And one of the concepts that we used at the d.school that I think is a great way of capturing the status, if you like, of some of the ideas of my book is we have this notion of a sacrificial prototype, which is, “I know this is a stupid idea, I know it doesn’t work, whatever, but I’m going to put it out there, just to get the conversation going.” It’s better than just talking about something conceptually. Let’s give a tangible prototype, at least an idea that is something defined and you can rip it apart and say, “Well, that doesn’t work, and that won’t work, but how about this?”
And not all of the ideas in my book, but some of them are of that nature, where I’m really not ...
Right, you’re just going to start the conversation.
Exactly. I’m really not attached, or saying, “You have to implement this exactly as I’ve written it down.” They’re ideas, they’re not policies. They’re there to start a conversation.
So one of the things that people have, and let’s talk a little bit about the tech industry, we only have a few more minutes, is this idea that tech and social media has brought down this concept where people are isolated, lonely, engaged in their phones. And it’s true.
It is true.
How, with the techlash, and perhaps — I’m going to preface it, your wife has worked for every tech company in America right now, Rachel Whetstone — but separate from that, how do you look at what’s happening with those, and where do you see ... is it part of the policy, to regulate some of this? Or do you ...
Oh, yeah. But if it’s with another part of the argument on populism, which is the concentration of power in the economy and the way businesses have got too big, not just in tech but in every sector, and they’ve been allowed to swallow up competition and stop entrepreneurs, or make it much, much harder for entrepreneurs to challenge them and knock them off their perch.
And that story we used to tell, a true story, about whether Facebook knocked out Myspace and Google knocked out Microsoft, and these tech companies don’t stay powerful for too long. It feels like that’s not really true anymore, that story.
No, I think it’s a couple ... there used to be just one. I mean, was it IBM or was it AT&T or was it Microsoft, and now there’s four or three and they’re rolling down the highway like semi trucks. And nobody can get around them. And they’re not particularly monopolies, but they kind of are. Because they don’t really compete with each other, they’re not ... really I think they squelch innovation, as a group.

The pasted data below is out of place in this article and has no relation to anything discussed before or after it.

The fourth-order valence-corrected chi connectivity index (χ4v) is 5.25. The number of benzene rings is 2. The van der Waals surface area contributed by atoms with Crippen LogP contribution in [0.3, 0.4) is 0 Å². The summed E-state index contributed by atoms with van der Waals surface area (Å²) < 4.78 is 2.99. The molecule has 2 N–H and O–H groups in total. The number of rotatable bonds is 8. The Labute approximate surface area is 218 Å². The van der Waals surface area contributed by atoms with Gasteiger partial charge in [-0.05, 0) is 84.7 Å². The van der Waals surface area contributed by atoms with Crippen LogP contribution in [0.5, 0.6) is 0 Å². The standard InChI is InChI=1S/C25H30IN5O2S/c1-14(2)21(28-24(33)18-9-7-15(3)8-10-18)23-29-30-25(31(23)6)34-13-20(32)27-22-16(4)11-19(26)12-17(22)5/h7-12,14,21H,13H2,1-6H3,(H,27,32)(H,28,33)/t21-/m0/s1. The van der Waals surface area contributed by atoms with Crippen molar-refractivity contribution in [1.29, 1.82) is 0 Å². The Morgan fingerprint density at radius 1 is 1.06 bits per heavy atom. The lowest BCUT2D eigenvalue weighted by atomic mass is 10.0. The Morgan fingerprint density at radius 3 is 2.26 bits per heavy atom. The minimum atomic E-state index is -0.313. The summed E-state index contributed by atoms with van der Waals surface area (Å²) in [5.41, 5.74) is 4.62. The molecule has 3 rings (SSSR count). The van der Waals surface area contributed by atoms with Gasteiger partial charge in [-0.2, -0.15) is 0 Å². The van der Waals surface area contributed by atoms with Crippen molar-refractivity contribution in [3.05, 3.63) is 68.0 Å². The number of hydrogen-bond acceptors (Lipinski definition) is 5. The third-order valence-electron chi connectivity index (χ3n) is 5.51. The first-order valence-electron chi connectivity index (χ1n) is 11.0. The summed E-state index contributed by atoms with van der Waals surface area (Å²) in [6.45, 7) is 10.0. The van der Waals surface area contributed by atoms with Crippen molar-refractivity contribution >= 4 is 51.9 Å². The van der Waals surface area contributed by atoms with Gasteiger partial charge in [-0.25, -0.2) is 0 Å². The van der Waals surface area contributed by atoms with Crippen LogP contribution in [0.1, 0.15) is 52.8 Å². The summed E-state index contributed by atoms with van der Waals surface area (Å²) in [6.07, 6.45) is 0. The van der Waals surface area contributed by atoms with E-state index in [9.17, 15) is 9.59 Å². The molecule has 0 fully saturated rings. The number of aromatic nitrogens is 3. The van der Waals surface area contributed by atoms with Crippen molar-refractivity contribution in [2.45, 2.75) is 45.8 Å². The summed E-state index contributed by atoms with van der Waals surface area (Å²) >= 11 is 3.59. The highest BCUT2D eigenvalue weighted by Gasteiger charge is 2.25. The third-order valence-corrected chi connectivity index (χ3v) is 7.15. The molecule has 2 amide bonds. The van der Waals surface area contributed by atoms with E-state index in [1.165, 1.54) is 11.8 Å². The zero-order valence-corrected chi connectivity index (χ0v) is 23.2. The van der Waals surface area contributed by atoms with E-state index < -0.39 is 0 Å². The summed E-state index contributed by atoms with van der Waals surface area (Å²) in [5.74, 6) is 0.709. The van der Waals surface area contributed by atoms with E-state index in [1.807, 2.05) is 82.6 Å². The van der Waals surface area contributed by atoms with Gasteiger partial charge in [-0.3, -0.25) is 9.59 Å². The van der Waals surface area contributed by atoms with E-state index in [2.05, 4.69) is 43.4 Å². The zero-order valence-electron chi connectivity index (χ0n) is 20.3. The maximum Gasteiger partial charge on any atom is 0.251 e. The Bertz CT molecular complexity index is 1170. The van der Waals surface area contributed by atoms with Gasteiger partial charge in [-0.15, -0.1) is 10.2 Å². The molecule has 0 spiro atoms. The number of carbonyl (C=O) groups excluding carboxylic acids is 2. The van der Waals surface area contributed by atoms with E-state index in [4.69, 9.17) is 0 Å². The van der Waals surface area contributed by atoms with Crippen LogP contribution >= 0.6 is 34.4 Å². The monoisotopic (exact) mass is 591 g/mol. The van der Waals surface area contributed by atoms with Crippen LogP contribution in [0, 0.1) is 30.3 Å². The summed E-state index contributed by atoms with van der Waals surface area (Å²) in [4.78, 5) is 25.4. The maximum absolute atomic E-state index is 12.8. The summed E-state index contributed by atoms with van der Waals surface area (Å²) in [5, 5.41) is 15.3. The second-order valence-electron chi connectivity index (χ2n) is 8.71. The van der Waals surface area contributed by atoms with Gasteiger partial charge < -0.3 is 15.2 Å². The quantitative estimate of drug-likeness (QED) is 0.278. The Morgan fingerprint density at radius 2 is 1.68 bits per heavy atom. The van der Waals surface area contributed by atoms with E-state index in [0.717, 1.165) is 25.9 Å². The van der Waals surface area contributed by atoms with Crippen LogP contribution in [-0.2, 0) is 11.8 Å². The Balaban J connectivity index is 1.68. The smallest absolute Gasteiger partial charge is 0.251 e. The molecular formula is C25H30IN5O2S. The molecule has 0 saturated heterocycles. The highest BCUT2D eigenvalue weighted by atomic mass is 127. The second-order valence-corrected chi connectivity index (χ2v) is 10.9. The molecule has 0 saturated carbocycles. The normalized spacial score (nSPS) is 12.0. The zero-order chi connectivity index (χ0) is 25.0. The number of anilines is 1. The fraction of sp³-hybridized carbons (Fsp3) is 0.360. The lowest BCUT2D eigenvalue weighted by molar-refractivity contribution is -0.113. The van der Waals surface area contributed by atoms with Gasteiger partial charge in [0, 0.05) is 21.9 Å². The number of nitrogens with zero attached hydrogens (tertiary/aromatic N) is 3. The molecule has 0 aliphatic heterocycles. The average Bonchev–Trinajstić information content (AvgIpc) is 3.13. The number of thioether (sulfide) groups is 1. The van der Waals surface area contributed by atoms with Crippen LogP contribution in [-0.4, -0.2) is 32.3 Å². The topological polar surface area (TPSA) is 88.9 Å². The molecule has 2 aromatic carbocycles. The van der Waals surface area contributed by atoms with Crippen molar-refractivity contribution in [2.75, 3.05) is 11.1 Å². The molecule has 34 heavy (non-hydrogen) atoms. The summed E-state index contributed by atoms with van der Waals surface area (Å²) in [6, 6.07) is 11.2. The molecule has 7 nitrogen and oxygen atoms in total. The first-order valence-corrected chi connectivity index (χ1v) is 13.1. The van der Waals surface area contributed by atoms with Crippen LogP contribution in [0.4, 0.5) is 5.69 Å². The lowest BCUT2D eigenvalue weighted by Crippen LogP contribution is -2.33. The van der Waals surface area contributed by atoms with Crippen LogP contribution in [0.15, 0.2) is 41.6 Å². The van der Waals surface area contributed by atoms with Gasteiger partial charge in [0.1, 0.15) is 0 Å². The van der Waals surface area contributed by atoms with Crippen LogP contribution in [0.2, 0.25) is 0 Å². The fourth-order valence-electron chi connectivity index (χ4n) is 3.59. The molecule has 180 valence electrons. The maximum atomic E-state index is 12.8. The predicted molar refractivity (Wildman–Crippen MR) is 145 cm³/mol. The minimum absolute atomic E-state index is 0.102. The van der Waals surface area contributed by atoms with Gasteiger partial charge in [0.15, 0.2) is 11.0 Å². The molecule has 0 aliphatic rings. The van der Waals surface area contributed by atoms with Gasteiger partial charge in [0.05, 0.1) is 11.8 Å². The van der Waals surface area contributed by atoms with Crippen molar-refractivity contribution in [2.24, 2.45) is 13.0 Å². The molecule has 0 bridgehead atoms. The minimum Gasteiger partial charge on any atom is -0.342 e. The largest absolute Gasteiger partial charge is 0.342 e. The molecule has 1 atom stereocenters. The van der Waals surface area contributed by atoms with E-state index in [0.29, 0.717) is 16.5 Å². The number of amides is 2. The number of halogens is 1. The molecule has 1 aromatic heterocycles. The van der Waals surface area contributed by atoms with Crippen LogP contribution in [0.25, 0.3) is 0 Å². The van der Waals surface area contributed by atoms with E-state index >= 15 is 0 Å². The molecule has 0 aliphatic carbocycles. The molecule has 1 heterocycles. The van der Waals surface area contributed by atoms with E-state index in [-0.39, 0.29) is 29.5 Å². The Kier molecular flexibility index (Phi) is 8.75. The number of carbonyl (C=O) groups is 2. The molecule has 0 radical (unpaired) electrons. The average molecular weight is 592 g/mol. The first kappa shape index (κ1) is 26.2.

I would say Facebook, Google and Amazon.
And there’s an interesting ... Generally, my argument is we’ve got to really rethink our whole antitrust approach to be much more aggressive, where at the moment the whole approach is based on this notion that was really introduced by Robert Bork. I mean, he’s best known for the Supreme Court …
… that whole thing, but actually probably his greatest policy contribution is this notion of consumer welfare — that’s the phrase — which is that concentration of economic power ... The size of a company is only a problem if it hurts consumer welfare. In other words, if they’re not getting decent-quality products and services at a reasonable price.
The problem is they’re getting decent quality.
Right! A great quality, and the services are amazing, and nevermind price, it’s free!
Now, when I was learning economics at university, we had this notion of predatory pricing, which is when you price your product below marginal cost in order to shut out the competition, and that was seen as a problem. Well, now, predatory pricing is the business model, which is we give it away free.
Right, and because they know the right prices to hit. I was literally at dinner with the head of Walmart the other day, and he’s like, “God, their pricing at Amazon is so hard to follow.” You know what I mean? They were the low-price leaders, and of course they have to chase it really fast.
So I think that we’ve got to broaden the ...
But you have a company like Amazon ... if you’re talking about communities where nobody shops anymore, or you have Facebook, nobody goes to church anymore. Google, you find things ... I mean, it’s all separate.
Well, there’s two questions. There’s the ... well, the way that it’s all united is we’ve got to broaden it out. We’re not just consumers, we’re workers and we’re family members and we’re community members and we’re citizens who vote in elections. We’re not just consumers. So the idea that regulatory framework is just on, “Are you getting good stuff at cheap prices?” is so out of date.
So what’s going to happen there? What do you see?